4k In The Desert
- Published on Tuesday, 26 February 2013 12:12
- Pete Putman
- 0 Comments
I’m writing this while sitting in the Day 2 session of the annual Hollywood Post Alliance Technology Retreat, which has become one of the leading cutting-edge technology conferences for those working in movie and TV production.
From its humble beginnings at the turn of the century, the Tech Retreat has outgrown two hotels and now attracts over 500 attendees each year. This year’s edition is being held at the Hyatt Resort in Indian Wells and featured a full-day super session on high frame rate / high dynamic range / high resolution imaging, followed by two and a half days of presentations on everything from file-based workflows to consumer TV viewing preferences, the next generation of ATSC (3.0), and a behind the scenes look at NHK’s operations center for their 8K coverage of the 2012 Olympics.
Did you know the adaptive dynamic range of the human eye is 1014, or about 46 stops of light? (I learned this on Day 1.) I also discovered that the fire department in Paris played an integral role in the Lumiere demonstration of 60mm projected images on a 30 meter-wide screen in 1898. (More on that later!)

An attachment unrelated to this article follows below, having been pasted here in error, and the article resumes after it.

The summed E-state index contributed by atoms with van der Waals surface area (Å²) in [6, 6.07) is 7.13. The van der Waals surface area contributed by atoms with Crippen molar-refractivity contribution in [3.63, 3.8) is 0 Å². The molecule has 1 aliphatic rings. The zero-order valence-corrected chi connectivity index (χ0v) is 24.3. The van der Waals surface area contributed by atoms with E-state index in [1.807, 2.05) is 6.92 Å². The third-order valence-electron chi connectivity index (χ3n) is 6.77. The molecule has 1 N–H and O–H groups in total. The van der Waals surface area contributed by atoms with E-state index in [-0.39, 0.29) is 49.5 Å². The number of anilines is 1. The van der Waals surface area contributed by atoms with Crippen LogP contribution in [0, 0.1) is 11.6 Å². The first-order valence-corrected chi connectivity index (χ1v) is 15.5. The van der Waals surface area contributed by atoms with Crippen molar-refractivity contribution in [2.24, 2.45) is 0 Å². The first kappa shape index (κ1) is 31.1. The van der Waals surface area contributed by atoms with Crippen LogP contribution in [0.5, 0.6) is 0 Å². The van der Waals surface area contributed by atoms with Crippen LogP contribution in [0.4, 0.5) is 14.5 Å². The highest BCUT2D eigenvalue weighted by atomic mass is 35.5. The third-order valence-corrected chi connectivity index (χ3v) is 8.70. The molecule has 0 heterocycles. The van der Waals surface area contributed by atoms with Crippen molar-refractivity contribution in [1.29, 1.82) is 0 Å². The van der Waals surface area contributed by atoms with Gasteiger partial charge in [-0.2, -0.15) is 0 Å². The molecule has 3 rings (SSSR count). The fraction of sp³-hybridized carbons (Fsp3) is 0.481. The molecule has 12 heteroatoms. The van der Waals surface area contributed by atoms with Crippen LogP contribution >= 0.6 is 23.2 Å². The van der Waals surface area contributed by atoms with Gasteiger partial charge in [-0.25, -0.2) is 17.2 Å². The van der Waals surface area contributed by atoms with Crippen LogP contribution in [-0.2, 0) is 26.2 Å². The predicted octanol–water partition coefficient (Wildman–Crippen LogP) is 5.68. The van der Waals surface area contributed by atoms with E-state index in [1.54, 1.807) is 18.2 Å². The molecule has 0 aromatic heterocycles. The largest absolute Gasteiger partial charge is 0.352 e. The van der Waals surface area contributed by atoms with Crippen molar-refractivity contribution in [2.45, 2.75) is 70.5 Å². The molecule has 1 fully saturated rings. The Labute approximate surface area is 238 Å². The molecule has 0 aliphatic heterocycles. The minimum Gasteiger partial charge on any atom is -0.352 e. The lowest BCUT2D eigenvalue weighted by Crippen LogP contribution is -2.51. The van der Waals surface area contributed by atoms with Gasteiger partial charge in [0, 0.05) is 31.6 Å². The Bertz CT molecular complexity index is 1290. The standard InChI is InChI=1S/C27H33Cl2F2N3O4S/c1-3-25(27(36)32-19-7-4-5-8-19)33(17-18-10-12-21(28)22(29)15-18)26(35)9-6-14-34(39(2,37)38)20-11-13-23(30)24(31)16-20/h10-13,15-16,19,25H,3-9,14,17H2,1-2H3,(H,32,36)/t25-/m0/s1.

And I also heard about viewer preferences for high dynamic range displays, along with the trials, tribulations, successes, and failures of the UltraViolet online “locker” system for viewing movies and TV shows across a wide range of devices.
As might be expected, there is a lot of interest among attendees in the emerging crop of 4K TVs and displays. 4K has already made significant inroads to the post-production industry, but the end game remains uncertain: Is the best use of 4K to make better 2K digital files for movies, and improved 2K video for broadcasts? Do 4K displays beg for greater color bit depths, as opposed to the barely-adequate 8-bit system used for Blu-ray and digital TV? What are the challenges in building an end-to-end 4K production ecosystem?
How about displays that can harness the wide dynamic range that the newest high-end 4K cameras can reproduce? And what display technology shows the most promise for reference-grade 4K monitoring in post-production and color grading facilities? It’s clear that plasma is on the way out, based on sales trends for the past three years. Yet, LCDs still face major challenges in assuming the “reference” mantle. And OLEDs remain tantalizingly out of reach, due to continued yield issues.